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Grantland: Astros 'Have Nowhere To Go But Up'

Over at Grantland, Jonah Keri has an interesting look at the monumental rebuilding effort the Houston Astros new front office has embarked upon:

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Which leaves us where we are today. And it's not pretty: a major league roster woefully short on talent; a farm system that's only now starting to recover from years of neglect; a move to the American League next season that will put the Astros in direct competition with the suddenly mighty Rangers and Angels, with the Yankees, Red Sox, Rays, and Tigers also looming as fierce competition. So what's a team with hopes of being relevant sometime in the next decade to do?

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The first step, says new GM Jeff Luhnow (hired away from St. Louis), is simply to catch up to other teams' brainpower. It's been a decade since a twentysomething front-office assistant named Chris Antonetti created DiamondView, a proprietary database that the Indians used to track all manner of statistical, scouting, and injury data on major and minor league players. Now multiple other teams have built their own proprietary data - the Red Sox, A's, Rays, and those pesky rivals in St. Louis, to name a few - leaving the Astros behind in the front-office talent race.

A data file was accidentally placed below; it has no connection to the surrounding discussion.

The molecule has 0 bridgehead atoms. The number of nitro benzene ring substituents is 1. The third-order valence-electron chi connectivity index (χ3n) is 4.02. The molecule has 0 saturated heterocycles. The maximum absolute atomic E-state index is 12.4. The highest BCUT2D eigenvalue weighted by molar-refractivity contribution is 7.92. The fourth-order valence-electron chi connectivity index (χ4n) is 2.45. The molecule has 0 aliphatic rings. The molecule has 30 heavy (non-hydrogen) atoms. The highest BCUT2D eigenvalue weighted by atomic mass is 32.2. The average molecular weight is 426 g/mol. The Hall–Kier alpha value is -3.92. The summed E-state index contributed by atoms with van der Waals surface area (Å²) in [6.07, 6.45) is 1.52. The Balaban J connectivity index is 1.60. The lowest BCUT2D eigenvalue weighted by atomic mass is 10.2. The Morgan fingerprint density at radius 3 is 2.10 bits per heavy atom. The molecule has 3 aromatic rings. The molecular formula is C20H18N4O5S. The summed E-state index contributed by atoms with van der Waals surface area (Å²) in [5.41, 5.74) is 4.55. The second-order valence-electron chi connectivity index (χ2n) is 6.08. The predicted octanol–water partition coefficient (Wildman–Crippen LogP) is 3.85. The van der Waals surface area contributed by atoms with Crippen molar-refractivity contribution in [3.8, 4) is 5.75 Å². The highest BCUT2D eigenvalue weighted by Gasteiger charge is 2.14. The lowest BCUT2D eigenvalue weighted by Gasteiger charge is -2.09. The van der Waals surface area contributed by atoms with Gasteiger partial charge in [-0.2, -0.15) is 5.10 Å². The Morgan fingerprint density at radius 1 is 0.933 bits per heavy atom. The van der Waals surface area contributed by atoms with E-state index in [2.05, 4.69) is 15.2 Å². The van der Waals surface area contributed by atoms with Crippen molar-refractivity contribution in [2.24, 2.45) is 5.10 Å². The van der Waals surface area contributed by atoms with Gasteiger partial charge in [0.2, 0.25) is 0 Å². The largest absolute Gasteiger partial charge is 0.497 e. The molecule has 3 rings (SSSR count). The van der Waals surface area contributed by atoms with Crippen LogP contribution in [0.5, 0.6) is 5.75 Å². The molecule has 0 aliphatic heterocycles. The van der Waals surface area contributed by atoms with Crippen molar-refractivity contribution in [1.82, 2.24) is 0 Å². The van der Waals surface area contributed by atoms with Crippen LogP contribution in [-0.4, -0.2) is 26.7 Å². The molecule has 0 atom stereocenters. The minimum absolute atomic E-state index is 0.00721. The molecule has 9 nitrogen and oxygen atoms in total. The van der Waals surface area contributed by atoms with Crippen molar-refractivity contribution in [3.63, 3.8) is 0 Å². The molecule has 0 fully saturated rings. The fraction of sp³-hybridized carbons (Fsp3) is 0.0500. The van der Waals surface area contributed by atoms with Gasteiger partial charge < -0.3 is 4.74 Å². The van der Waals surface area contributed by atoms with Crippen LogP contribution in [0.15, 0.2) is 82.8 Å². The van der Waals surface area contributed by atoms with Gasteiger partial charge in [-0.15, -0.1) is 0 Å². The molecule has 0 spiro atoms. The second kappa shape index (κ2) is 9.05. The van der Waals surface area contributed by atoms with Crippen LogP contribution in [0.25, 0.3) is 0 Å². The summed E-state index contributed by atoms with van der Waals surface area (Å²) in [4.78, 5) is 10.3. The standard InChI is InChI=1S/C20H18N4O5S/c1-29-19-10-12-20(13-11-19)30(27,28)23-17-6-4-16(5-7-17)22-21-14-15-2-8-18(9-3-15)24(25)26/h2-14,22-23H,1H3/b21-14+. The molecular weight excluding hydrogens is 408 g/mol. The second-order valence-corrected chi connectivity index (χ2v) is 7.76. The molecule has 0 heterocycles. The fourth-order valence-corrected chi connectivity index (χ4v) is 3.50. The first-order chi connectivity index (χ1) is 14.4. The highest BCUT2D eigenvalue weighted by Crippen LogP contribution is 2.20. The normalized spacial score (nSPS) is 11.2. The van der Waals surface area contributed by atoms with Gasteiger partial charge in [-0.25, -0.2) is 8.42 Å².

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There's no reason not to do things differently - not after a season in which the Astros lost more games than any other team, and struggled off the field too. There might be more short-term pain ahead, as the team shops veterans like Wandy Rodriguez and Brett Myers for prospects rather than risks losing them outright to free agency. The team's record could lag behind the credentials of its front office for the next several years. But if the Astros haven't hit bottom yet, they will soon. After that, there's nowhere to go but up.

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Astros fever -- have you caught it yet?

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Images by eflon used in background images under a Creative Commons license. Thank you.